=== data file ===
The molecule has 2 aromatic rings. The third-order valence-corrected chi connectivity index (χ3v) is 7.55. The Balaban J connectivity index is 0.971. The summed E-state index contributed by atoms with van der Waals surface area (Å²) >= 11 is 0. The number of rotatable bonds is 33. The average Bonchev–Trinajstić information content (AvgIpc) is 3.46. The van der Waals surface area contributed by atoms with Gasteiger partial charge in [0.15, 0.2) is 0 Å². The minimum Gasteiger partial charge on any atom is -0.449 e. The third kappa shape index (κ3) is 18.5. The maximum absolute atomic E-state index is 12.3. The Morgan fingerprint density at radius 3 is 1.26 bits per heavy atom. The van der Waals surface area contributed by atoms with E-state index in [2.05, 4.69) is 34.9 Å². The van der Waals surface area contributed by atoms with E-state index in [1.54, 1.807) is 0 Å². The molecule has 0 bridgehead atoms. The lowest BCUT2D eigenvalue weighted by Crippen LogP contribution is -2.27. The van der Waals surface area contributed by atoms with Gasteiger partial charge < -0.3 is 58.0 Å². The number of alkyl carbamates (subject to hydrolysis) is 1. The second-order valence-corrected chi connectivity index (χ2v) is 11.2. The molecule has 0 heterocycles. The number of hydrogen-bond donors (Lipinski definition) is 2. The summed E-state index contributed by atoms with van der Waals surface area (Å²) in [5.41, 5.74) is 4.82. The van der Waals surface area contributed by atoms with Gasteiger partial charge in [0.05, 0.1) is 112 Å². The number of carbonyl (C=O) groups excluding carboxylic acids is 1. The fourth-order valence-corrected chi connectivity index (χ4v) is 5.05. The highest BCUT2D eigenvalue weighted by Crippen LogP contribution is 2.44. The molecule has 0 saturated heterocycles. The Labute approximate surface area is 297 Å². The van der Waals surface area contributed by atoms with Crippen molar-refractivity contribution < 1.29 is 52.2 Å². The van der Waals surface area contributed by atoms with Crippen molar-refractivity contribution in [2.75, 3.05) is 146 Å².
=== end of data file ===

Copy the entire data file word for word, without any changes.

The molecule has 2 aromatic rings. The third-order valence-corrected chi connectivity index (χ3v) is 7.55. The Balaban J connectivity index is 0.971. The summed E-state index contributed by atoms with van der Waals surface area (Å²) >= 11 is 0. The number of rotatable bonds is 33. The average Bonchev–Trinajstić information content (AvgIpc) is 3.46. The van der Waals surface area contributed by atoms with Gasteiger partial charge in [0.15, 0.2) is 0 Å². The minimum Gasteiger partial charge on any atom is -0.449 e. The third kappa shape index (κ3) is 18.5. The maximum absolute atomic E-state index is 12.3. The Morgan fingerprint density at radius 3 is 1.26 bits per heavy atom. The van der Waals surface area contributed by atoms with E-state index in [2.05, 4.69) is 34.9 Å². The van der Waals surface area contributed by atoms with E-state index in [1.54, 1.807) is 0 Å². The molecule has 0 bridgehead atoms. The lowest BCUT2D eigenvalue weighted by Crippen LogP contribution is -2.27. The van der Waals surface area contributed by atoms with Gasteiger partial charge < -0.3 is 58.0 Å². The number of alkyl carbamates (subject to hydrolysis) is 1. The second-order valence-corrected chi connectivity index (χ2v) is 11.2. The molecule has 0 heterocycles. The number of hydrogen-bond donors (Lipinski definition) is 2. The summed E-state index contributed by atoms with van der Waals surface area (Å²) in [5.41, 5.74) is 4.82. The van der Waals surface area contributed by atoms with Gasteiger partial charge in [0.05, 0.1) is 112 Å². The number of carbonyl (C=O) groups excluding carboxylic acids is 1. The fourth-order valence-corrected chi connectivity index (χ4v) is 5.05. The highest BCUT2D eigenvalue weighted by Crippen LogP contribution is 2.44. The molecule has 0 saturated heterocycles. The Labute approximate surface area is 297 Å². The van der Waals surface area contributed by atoms with Crippen molar-refractivity contribution < 1.29 is 52.2 Å². The van der Waals surface area contributed by atoms with Crippen molar-refractivity contribution in [2.75, 3.05) is 146 Å².